Keeping the Faith: Minding our business

Published: Thursday, January 17, 2013 at 12:41 PM.

To that end, there is a wonderful story from famed Rabbi Mendel Futerfas, who survived years in the Soviet Gulags of Siberia. In the Gulag, one of the many activities that was prohibited and dealt with harshly was playing cards. Still, some of the inmates managed to smuggle in a deck of cards, and they would play for hours without the guards knowing.

Finally, however, an informant sold the card-playing prisoners out. The guards would storm in with surprise inspections looking for the cards, but could never find them. They checked every inch of the barracks including strip searches of the inmates, but the result was always the same: Nothing. Yet, as soon as the guards left, the cards would reappear and the games continued.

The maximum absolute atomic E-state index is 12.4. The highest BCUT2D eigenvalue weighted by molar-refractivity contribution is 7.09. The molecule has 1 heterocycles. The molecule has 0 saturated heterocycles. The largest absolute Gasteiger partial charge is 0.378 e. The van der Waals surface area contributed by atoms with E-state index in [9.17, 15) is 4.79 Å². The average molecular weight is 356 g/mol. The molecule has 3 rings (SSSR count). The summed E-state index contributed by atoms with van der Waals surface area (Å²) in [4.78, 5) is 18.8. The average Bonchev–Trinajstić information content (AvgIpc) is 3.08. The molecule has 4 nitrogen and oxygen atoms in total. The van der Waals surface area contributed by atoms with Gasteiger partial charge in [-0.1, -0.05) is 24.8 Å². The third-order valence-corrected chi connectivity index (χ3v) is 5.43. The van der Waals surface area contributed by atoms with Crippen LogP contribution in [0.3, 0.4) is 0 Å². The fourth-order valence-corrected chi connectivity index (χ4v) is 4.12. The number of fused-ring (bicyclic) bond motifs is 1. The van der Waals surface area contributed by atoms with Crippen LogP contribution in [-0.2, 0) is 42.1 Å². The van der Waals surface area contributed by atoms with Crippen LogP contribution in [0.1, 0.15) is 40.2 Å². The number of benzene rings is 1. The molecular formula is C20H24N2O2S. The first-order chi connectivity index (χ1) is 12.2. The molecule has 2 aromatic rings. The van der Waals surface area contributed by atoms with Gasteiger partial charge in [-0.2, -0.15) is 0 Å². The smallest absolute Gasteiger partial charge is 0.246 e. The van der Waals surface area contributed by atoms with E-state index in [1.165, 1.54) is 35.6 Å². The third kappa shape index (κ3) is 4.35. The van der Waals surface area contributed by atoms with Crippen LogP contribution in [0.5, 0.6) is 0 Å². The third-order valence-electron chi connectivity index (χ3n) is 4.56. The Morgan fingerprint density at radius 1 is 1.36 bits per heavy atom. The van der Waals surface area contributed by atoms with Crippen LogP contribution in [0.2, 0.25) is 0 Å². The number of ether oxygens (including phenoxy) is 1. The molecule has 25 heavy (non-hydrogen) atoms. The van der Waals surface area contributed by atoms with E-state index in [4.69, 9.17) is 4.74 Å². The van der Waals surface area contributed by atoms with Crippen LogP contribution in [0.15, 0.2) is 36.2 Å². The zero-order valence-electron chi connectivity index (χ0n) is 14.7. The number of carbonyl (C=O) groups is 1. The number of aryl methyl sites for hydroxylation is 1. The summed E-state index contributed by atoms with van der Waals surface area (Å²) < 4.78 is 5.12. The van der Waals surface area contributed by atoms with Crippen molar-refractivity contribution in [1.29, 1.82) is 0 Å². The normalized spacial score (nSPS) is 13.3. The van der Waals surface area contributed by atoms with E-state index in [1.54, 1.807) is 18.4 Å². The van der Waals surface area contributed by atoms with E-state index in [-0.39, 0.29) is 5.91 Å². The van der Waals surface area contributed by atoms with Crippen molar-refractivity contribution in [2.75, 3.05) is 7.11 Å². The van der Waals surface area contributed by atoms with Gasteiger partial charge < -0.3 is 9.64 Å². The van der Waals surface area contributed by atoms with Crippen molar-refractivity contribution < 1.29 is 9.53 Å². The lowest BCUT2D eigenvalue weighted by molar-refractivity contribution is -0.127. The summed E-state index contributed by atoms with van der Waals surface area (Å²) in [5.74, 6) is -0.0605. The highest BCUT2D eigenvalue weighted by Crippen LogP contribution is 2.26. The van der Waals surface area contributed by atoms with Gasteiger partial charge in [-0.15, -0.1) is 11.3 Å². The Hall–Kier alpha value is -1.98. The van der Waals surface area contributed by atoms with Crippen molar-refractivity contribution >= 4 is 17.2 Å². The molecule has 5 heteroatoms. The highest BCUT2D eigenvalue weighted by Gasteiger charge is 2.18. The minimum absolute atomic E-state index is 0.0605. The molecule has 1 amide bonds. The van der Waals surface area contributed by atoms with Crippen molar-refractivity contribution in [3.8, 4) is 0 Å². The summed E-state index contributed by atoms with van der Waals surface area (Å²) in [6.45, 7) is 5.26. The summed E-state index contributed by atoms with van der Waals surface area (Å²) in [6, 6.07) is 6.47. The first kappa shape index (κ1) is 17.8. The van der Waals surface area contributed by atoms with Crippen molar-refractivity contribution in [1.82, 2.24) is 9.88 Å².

Rabbi Mendel couldn’t understand how this happened, but eventually the card players let him in on their secret.

“You see,” they said, “we are professional pickpockets. As soon as the guards enter the barracks, we slip the cards into their pockets. Right before they leave, we slip them back out again. It never occurs to the guards to check their own pockets.”

“Judging” does not prevent us from having and sharing opinions. It doesn’t mean we can’t give a verbal witness to our faith. But it does mean we refuse — absolutely refuse — to condemn others. We leave “room in our hearts for God’s grace,” and that room is made possible by looking in and emptying our own pockets first.

Ronnie McBrayer is a syndicated columnist, speaker, and author of multiple books. You can read more and receive regular e-columns in your inbox at www.ronniemcbrayer.me.


 



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